Huawei posts revenue jump of 30% – spends €25m on Amartus SDN software

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Chinese telecoms giant, Huawei, has posted a revenue jump of 30% for the first six months of the year. Overall revenue climbed to 175.9bn Yuan (£18bn) thanks to growth in the company’s far-reaching businesses including telecommunications equipment and smartphones. 

Although behind Apple and Xiaomi in their home country, Huawei is the third biggest smartphone manufacturer in China according to research firm IDC. The large boost in revenue is said to be fuelled by “solid” performance in this area of business.

It’s little surprise that Huawei is seeing its smartphone business grow as the quality of Chinese-manufactured smartphones has increased in quality and can be much cheaper than Western-made counterparts.

Huawei paid €25m for sophisticated telecoms software developed by Dublin-based Amartus

In fact, China now accounts for one-fifth of the branded smartphones shipped globally according to research firm Canalys. The breakneck growth of its largest handset makers has begun to shake up the industry – with Gartner reporting four of the 10 (Lenovo, Yulong, Huawei, and ZTE) largest global makers are now Chinese. 

Despite running-into controversial sanctions in some regions, Huawei is one of the world’s largest telecoms equipment makers and competes with Ericsson for the global market lead on communication towers and other infrastructure.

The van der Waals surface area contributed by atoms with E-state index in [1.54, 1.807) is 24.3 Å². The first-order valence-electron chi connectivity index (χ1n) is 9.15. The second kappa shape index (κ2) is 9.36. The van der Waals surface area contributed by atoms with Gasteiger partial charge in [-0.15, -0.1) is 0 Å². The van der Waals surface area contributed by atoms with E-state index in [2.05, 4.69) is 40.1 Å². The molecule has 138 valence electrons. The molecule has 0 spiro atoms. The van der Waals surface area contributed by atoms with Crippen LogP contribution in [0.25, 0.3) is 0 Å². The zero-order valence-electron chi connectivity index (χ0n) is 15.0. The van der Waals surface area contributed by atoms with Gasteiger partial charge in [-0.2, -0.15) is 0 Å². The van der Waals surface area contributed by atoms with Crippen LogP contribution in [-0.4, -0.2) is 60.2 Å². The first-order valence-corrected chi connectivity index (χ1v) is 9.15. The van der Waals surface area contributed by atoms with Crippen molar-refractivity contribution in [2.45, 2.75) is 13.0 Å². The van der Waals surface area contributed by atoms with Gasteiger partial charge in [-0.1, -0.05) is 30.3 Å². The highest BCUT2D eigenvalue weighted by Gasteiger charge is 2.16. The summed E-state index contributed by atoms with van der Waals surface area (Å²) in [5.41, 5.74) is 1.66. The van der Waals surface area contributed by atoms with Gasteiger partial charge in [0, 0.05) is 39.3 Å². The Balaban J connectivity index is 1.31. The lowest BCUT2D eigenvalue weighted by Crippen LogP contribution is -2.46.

In the US and Australia, Huawei is under close-scrutiny due to its alleged close ties with the Chinese government and has been prevented from being involved in broadband projects under fears equipment could be used for espionage . It’s a similar narrative in the UK, where all Huawei equipment must first be inspected by GCHQ before use in critical telecoms infrastructure. 

Huawei was built on significant and constant R&D investment. Looking to ensure the company remains a leader in the telecommunications space; Huawei paid €25m for sophisticated telecoms software developed by Dublin-based Amartus as well as its senior and product staff. 

Under the deal, Huawei now has ownership of Amartus’ software which allows for the control of telecommunications equipment virtually and reduces the need / cost for engineers to physically work with the equipment. 

Do you foresee Huawei continuing its momentum in the coming years? Let us know in the comments.

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